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May 28, 2009

Fran in France: Honfleur

Journalist Fran Stoddard is in France this week with a group from Burlington City Arts, to celebrate the Lake Champlain Quadricentennial. She sent this report yesterday from the port of Honfleur. Click here for her earlier posts.

Wednesday, May 27

Although its history can be traced back 1000 years, Honfleur's heyday coincided with Champlain’s lifetime. It was a bustling port then and is still today, though quite a different kind. It still looks like a 16th century town, but there are luxury yachts in the harbor and a streamlined suspension bridge to France’s second largest port, Le Harvre in the near distance.

At the mouth of the Seine River, Champlain could get to Honfleur easily by boat or land. He set sail from here over 2 dozen times to venture to the New World.

A soggy tour of the town this morning takes us to oldest wooden and stone houses, churches and buildings;  they have survived 400 years and more. The back streets are a walk through time. Public clothes washing basins are still in use. By design and I would think some luck, Honfleur was untouched by the destruction of World War II. Cleverly, the people of Honfluer allowed the Seine river to silt in the harbor, rendering it strategically useless in the war. Unlike Brouage, Champlain’s hometown that lost its maritime capability, Honfleur was able to dredge it’s port again and remain the viable port that it is today, as well as one of France’s most visited preserved towns.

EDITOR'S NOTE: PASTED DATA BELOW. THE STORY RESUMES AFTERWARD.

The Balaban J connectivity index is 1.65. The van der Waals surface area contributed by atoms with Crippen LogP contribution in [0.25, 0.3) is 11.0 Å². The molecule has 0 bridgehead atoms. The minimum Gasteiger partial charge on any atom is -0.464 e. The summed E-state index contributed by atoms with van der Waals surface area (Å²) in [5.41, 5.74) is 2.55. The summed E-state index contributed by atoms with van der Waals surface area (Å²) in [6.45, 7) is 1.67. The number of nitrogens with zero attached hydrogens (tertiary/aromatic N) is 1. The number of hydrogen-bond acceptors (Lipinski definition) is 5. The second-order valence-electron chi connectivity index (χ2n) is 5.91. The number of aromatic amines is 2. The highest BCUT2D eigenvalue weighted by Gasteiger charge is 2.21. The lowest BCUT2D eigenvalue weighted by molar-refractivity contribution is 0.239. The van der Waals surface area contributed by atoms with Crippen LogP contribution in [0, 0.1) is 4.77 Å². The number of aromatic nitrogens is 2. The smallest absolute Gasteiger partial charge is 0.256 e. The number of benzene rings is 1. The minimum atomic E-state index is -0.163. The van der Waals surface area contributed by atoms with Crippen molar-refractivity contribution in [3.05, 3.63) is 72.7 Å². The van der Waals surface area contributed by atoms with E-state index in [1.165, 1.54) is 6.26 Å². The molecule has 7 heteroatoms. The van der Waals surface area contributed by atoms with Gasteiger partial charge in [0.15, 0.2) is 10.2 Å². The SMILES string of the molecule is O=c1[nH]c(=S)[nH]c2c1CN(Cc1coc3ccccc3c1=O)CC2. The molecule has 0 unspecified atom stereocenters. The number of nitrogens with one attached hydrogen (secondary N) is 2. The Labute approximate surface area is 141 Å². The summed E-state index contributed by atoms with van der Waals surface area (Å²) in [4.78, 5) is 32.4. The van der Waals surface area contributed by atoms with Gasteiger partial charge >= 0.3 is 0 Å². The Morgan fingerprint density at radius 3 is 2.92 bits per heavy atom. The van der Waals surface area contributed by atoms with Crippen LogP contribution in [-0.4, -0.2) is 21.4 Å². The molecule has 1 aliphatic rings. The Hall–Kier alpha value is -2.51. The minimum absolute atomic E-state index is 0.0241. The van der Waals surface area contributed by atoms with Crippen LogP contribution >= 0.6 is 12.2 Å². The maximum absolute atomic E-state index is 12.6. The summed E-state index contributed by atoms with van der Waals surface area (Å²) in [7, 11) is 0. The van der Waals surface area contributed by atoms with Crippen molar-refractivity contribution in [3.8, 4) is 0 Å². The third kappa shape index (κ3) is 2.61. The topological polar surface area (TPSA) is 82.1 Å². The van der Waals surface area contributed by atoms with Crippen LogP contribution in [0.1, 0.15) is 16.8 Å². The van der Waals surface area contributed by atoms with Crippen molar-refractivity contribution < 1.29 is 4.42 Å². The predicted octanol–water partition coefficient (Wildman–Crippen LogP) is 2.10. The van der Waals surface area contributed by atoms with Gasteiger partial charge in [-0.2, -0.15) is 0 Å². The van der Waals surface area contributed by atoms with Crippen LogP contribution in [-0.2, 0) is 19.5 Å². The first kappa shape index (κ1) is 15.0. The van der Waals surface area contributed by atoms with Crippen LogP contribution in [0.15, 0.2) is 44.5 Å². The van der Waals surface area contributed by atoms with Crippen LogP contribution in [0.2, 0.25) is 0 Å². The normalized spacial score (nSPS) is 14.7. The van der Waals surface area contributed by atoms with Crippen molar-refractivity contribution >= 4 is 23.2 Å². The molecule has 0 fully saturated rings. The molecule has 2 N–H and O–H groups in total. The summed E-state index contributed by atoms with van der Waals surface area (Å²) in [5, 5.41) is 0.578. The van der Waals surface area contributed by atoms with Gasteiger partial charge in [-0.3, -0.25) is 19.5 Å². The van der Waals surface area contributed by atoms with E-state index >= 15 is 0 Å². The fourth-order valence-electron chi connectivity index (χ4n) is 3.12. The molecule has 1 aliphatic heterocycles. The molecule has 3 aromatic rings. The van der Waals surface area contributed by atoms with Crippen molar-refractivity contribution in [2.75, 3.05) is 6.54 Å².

It now hosts nearly 3 million visitors annually, but it doesn’t have the theme park feel of some beautifully preserved towns. It is artsy and quaint, the tourists and boaters it attracts seem to blend in.  

Among other commodities, salt was traded in Honfleur and supplied to the ships that set sail from here to preserve the catch. We visited huge stone storage houses with roofs that resembled the inner hulls of ships; they were capable of packing 10,000 tons of salt. One house was wrapping up an art exhibition and the other was preparing for a maritime festival this coming weekend, a huge event that includes a parade where children carry large ship models up the hillside to chapel. This year there will also be a dedication of a Samuel de Champlain memorial garden in the shape of our lake! Lt. Gov. Brian Dubie and Vermont tourism head Bruce Hyde plan to be present.

They’ll have the pleasure of meeting Honfleur’s  mayor, Michael La Marre, a busy, charming guy who threw a reception for us at the town hall. A proclamation and gifts from Mayor Bob Kiss helped open the possibility of a sister-city relationship.  

A bonus visit to Monet’s Giverny home and garden at its peak season was a real treat. On to Paris!

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